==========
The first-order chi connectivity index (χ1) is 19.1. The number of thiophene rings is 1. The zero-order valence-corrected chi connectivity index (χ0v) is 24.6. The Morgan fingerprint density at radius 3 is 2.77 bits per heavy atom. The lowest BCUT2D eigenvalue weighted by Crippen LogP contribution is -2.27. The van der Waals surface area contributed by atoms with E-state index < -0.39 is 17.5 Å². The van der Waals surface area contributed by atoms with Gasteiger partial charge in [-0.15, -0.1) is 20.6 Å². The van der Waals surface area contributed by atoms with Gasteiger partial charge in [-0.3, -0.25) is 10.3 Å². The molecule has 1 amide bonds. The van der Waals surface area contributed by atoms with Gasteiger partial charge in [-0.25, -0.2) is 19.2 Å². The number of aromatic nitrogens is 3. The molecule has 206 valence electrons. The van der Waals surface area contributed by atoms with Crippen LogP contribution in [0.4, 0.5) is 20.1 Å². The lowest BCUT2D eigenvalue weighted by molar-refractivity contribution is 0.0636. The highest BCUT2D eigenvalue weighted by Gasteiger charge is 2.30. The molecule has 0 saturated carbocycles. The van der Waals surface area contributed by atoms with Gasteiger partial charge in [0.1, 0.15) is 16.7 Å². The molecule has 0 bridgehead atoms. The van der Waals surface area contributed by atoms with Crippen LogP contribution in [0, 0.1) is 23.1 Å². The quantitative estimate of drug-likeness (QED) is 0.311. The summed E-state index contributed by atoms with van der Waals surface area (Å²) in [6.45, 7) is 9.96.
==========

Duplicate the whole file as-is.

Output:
The first-order chi connectivity index (χ1) is 19.1. The number of thiophene rings is 1. The zero-order valence-corrected chi connectivity index (χ0v) is 24.6. The Morgan fingerprint density at radius 3 is 2.77 bits per heavy atom. The lowest BCUT2D eigenvalue weighted by Crippen LogP contribution is -2.27. The van der Waals surface area contributed by atoms with E-state index < -0.39 is 17.5 Å². The van der Waals surface area contributed by atoms with Gasteiger partial charge in [-0.15, -0.1) is 20.6 Å². The van der Waals surface area contributed by atoms with Gasteiger partial charge in [-0.3, -0.25) is 10.3 Å². The molecule has 1 amide bonds. The van der Waals surface area contributed by atoms with Gasteiger partial charge in [-0.25, -0.2) is 19.2 Å². The number of aromatic nitrogens is 3. The molecule has 206 valence electrons. The van der Waals surface area contributed by atoms with Crippen LogP contribution in [0.4, 0.5) is 20.1 Å². The lowest BCUT2D eigenvalue weighted by molar-refractivity contribution is 0.0636. The highest BCUT2D eigenvalue weighted by Gasteiger charge is 2.30. The molecule has 0 saturated carbocycles. The van der Waals surface area contributed by atoms with Gasteiger partial charge in [0.1, 0.15) is 16.7 Å². The molecule has 0 bridgehead atoms. The van der Waals surface area contributed by atoms with Crippen LogP contribution in [0, 0.1) is 23.1 Å². The quantitative estimate of drug-likeness (QED) is 0.311. The summed E-state index contributed by atoms with van der Waals surface area (Å²) in [6.45, 7) is 9.96.